May 4, 20241 minute to read — Tags: leadership, management

I love this aphorism about visionary leadership paraphrasing Saint-Exupéry:

“Building a boat isn’t about weaving canvas, forging nails, or reading the sky. It’s about giving a shared taste for the sea, by the light of which you will see nothing contradictory but rather a community of love.”

a busy shipyard with the ocean in the background

A shared vision obviates many management tasks. People make good decisions with little explicit project management, communication, and coordination. Without a shared vision, management overhead grows exponentially.

When leaders decide that employees are not working effectively toward their vision, a particular mistake they can make is to introduce a goal framework (like OKRs) and begin managing to those targets.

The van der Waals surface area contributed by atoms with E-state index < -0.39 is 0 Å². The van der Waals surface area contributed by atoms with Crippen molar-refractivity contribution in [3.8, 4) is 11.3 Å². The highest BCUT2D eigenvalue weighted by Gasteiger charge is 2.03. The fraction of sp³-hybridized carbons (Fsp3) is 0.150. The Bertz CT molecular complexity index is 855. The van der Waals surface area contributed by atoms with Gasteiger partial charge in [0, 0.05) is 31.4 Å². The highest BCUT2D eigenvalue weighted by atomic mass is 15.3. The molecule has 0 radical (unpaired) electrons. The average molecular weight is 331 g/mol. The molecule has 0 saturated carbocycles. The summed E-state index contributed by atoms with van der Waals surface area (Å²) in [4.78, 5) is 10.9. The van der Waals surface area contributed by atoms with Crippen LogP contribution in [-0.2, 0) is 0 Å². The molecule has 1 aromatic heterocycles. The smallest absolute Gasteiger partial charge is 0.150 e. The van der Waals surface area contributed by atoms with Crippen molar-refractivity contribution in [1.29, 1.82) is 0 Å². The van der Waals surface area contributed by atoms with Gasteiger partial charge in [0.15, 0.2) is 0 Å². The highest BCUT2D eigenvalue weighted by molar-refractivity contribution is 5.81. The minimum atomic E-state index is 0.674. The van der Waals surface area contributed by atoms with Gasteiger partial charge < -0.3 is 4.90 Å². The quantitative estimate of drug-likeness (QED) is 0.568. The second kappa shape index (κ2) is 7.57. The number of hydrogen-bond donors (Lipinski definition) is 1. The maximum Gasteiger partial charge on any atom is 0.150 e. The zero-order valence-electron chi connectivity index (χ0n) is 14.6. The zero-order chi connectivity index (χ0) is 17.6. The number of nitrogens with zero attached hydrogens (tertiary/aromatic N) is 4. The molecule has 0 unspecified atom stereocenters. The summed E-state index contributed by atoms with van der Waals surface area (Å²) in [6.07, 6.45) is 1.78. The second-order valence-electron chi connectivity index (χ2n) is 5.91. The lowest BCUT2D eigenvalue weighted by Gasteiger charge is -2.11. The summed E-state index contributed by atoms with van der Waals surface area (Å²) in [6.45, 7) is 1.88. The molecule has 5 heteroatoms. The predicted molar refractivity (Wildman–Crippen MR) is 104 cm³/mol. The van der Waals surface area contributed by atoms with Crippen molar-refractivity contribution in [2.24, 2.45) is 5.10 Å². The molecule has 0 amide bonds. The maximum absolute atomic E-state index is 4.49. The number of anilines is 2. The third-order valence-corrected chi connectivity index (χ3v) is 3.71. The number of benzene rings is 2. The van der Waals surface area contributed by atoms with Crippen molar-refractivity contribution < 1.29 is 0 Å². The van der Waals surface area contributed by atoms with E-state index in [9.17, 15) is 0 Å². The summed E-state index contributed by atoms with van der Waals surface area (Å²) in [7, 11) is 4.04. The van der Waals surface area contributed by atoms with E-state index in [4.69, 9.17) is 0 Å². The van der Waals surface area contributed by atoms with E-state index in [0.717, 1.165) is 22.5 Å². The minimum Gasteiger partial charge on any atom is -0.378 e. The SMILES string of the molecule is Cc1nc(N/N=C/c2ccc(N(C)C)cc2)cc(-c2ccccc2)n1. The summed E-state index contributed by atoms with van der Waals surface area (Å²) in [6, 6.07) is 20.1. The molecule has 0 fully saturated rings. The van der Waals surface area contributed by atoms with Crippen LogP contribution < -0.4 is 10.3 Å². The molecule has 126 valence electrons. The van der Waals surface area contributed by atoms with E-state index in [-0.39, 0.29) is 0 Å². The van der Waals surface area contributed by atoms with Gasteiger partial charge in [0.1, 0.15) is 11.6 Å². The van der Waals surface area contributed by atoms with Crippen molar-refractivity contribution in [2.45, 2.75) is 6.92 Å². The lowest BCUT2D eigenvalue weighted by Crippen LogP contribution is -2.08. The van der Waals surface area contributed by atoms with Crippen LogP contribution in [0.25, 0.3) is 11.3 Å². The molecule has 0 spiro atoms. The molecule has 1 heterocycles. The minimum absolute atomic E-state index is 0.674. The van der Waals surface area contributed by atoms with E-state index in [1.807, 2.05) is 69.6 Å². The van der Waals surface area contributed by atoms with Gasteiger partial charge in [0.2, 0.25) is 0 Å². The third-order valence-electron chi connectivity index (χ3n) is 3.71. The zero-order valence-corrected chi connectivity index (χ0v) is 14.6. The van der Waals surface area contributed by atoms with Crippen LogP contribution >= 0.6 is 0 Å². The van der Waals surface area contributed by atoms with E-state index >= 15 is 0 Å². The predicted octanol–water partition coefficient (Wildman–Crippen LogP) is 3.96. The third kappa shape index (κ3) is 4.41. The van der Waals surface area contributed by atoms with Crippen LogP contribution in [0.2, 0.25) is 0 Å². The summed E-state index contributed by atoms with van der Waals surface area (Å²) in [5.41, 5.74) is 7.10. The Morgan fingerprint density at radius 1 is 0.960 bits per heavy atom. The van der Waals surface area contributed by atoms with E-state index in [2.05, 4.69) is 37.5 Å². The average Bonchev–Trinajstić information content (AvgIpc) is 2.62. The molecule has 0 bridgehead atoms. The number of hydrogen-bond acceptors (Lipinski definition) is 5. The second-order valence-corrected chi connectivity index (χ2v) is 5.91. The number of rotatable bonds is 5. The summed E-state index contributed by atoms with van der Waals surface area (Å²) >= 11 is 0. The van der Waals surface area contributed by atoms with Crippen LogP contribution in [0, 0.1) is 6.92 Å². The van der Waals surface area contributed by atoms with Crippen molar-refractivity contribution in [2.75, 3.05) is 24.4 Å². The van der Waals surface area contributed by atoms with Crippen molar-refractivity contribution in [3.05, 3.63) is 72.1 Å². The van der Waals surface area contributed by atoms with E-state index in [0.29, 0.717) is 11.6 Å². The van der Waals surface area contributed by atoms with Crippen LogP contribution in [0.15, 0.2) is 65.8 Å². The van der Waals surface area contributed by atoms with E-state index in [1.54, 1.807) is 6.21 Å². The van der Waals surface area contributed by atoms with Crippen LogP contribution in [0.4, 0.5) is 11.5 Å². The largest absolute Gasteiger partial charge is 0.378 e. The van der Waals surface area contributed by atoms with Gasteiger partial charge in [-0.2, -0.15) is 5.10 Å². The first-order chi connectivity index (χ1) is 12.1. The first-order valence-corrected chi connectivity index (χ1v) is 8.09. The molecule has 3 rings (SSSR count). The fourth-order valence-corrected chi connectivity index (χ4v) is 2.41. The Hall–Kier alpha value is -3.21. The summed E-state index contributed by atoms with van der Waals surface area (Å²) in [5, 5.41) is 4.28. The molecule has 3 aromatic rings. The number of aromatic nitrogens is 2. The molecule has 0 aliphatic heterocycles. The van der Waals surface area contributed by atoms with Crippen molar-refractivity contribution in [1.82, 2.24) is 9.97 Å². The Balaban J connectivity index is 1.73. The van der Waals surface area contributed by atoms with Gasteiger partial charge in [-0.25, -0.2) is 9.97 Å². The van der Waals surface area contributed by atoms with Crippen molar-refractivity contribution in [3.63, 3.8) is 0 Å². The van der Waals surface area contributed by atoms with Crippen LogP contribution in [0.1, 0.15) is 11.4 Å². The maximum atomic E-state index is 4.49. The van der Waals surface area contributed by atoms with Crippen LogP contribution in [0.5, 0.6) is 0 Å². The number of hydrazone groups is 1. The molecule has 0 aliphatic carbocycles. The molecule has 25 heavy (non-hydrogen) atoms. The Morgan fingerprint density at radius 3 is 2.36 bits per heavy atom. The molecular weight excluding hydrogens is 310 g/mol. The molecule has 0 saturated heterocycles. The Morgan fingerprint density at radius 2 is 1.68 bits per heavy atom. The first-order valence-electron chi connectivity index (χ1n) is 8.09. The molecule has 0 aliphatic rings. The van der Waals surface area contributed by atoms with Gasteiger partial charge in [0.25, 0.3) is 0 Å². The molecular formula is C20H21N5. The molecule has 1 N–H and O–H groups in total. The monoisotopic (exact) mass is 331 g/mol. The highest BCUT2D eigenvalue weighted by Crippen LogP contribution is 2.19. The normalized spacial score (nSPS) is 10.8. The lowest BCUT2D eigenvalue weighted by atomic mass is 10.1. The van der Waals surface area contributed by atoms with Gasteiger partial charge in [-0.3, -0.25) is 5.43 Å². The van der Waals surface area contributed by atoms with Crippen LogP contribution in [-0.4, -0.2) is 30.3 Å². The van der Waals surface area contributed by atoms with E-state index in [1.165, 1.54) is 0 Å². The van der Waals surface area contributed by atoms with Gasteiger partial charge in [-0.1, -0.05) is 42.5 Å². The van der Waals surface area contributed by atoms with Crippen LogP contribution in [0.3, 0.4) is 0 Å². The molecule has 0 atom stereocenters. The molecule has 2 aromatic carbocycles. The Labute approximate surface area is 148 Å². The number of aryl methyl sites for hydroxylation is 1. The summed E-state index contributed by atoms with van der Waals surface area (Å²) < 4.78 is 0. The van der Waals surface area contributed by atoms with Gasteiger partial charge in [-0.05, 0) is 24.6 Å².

I have not seen this work: managing to targets will not fix a vague vision, lack of focus, or incoherent strategy. In fact, it can lead to disengagement as employees grapple with the dissonance between the official management goals, and what they believe is important. Better to fix the root cause.

In contrast, if an organization has a clear shared vision, I’ve seen OKRs and managing to targets accelerate execution and clarify tradeoffs. Goals can be a useful management tool.

If you’re tempted to use goals to improve performance, first check if your team has a clear and compelling vision.

Aaron Suggs
Hi, I'm Aaron Suggs. 😀👋

Welcome to my personal blog. I manage engineering teams at Instructure, previously Lattice, Glossier and Kickstarter. I live in Chapel Hill, NC. Find me on LinkedIn, and GitHub.